2 simple ideas for adapting your course book

After a very prolonged silence (life gets  in the way dontcha know!), here I am again! Greetings, all. For my first post back, I thought I’d share two very simple ways that I adapted two standard course book activities from New Headway Upper Intermediate unit 1 (so this was a while back, as we are now on Unit 3, but it’s taken me that long to get round to writing this post!), which worked very well with my Level 7’s. Both adaptations could easily be applied to other activities of this type, at any level from pre-intermediate upwards.

At upper intermediate level, in my context, we have the luxury of TIME: instead of 6 units to be covered over the duration of the course, the magic number is 4. So, as I wasn’t in a hurry, and I wanted the learners to mine the maximum possible out of the activities in question, which are both linked with tense review, I did some adapting…

1)

Course book activity:

A grammar-focused warmer activity consisting of a list of sentences, a box of time expressions. Students to insert the time expressions into the sentences. The time expressions can be used more than once and some will fit in more than one place in a given sentence.

My adaptation:

  • Write each sentence on a separate piece of paper
  • Stick the sentences up around the room
  • Give each pair or small group (3) – depending on numbers – of learners the box of time expressions.
  • Pairs to go round the classroom, stopping at each sentence to decide which time expressions could be used with it and where they should fit.
  • Once all have finished, whole class feedback: the teacher reads out each sentence with the time expressions where students have put them. The class as a whole decides if the sentence is correct or not.

Benefits:

  • A lot of discussion, both at the pair/small group stage and at the whole class feedback stage: learners really engage with the language.
  • Pairs/small groups can see what other pairs/small groups have done, and decide whether they agree or disagree.
  • Provides a nice energetic start to the lesson, as learners are moving around rather than sat still.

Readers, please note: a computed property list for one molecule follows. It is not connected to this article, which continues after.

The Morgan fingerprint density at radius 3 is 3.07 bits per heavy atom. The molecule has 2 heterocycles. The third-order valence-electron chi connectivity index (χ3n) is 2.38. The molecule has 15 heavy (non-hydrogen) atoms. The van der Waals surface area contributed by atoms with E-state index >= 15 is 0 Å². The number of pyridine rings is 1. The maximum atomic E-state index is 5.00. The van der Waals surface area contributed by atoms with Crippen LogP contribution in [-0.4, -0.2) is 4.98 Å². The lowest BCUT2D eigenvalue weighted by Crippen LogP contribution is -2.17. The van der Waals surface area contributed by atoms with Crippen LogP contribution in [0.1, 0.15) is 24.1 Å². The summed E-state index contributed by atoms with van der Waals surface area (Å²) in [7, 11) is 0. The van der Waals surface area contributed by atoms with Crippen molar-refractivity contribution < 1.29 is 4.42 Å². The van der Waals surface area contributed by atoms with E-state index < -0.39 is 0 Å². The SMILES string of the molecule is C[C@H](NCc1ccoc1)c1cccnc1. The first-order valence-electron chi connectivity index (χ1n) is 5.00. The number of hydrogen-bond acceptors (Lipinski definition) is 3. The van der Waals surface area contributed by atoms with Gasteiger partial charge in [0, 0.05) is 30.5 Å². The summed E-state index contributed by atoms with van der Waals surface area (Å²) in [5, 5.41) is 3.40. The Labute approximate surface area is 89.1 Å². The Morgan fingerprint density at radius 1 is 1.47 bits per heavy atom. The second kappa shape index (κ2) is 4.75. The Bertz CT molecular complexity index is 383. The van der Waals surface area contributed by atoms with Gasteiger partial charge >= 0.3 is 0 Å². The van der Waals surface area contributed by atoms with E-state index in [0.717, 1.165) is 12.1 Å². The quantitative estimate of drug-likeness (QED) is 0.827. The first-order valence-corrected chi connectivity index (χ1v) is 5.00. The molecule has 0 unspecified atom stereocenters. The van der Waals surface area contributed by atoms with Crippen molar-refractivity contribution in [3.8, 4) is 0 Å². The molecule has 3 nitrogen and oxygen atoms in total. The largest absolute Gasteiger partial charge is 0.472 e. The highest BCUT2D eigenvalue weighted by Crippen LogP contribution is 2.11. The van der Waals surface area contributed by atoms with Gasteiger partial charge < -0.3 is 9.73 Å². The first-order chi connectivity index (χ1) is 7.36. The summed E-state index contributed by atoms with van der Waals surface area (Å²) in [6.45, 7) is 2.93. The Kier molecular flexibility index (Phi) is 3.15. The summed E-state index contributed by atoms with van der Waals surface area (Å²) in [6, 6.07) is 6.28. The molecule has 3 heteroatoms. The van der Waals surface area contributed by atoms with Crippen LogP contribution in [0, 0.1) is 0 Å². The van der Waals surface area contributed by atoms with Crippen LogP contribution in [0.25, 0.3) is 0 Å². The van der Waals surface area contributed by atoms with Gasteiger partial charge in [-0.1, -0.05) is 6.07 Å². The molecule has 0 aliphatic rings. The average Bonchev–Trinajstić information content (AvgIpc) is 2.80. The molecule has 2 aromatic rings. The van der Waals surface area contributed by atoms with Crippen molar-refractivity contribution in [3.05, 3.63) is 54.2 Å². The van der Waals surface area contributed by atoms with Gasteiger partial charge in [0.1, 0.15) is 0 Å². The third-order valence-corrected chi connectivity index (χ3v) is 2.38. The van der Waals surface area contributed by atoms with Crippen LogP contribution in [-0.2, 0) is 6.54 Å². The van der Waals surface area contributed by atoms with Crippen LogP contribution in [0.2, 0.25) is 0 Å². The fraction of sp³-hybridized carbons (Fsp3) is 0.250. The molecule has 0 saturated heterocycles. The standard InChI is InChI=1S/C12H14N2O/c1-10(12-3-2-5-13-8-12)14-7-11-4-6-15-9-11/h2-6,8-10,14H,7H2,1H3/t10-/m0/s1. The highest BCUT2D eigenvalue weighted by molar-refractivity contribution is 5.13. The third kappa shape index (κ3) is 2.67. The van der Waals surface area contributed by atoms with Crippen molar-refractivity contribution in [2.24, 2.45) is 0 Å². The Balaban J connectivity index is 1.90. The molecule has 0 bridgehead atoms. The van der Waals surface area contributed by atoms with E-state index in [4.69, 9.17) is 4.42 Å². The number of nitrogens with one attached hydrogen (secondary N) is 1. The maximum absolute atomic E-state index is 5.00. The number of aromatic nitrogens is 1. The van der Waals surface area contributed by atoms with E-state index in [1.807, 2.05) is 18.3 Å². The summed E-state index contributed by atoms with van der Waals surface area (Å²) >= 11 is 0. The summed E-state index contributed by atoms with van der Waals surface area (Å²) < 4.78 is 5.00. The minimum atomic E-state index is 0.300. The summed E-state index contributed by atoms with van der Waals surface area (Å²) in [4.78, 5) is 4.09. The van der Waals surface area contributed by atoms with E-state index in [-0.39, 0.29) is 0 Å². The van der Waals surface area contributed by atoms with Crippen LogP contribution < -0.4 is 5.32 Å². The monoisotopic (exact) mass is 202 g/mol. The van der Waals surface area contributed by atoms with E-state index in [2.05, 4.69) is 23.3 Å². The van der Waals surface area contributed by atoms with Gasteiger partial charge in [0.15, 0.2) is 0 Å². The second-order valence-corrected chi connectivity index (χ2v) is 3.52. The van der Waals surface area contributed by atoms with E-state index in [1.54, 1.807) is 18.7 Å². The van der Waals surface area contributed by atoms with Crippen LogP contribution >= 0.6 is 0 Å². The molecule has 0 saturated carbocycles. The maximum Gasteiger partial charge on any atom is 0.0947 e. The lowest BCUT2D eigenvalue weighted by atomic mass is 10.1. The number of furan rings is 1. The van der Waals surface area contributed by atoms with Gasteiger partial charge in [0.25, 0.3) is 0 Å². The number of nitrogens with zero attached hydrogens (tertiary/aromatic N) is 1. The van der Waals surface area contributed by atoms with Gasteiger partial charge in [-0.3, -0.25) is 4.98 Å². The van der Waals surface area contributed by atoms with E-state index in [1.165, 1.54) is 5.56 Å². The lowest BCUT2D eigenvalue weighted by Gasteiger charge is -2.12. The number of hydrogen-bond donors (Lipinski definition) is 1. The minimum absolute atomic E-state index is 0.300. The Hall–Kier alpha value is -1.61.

2. 

Course book activity:

A set of sentence starters which between them will generate a range of tenses. Students to complete the sentences with their own ideas, then read their sentences to a partner and respond to their partner’s sentence.

My adaptation:

  • In advance of the lesson, teacher completes the sentences with own ideas
  • In the lesson, teacher focuses learners on the sentence starters and tells them that she has completed those sentences making them true for her.
  • Learners to try and guess what the teacher has written. E.g. for the sentence starter “At weekends I often…” Students might say, “At weekends, you often go out for a drink with your friends!” or “Do you often go out for a drink with your friends at weekends?“. Of course, the teacher can feed in clues to help the learners guess. This stages provides the model for the next stage.
  • Learners then complete the sentences to make these true for them.
  • Then learners repeat the guessing process in small groups.

Benefits:

  • The teacher can provide linguistic feedback at the modelling stage, if learners make mistakes when guessing. Learners will then hopefully produce sentences that are more correct than they would have been, in the subsequent stage. (Of course teacher monitors to check for any errors)
  • The activity is more interactive and engaging. Rather than a learner reading out their sentences and another learner half-listening, there is some genuine communication going on, which requires use of the various tenses under review.
  • The nature of guessing means that learners produce multiple sentences using the sentence frames and target structures.

Nothing very earth-shattering or “new”, no great deal of preparation required, but sometimes the simplest things can be pretty effective. This was the case with the two activities described above.

Hopefully, at the very least, I have reminded you of these two different ways of going about approaching the activity types in question: lately I have been reminding myself of various classroom management techniques via Jim Scrivener’s book of that name, so I am a fan of reminders!

Enjoy 🙂 (And I hope it won’t be so long till the next time I post something!)

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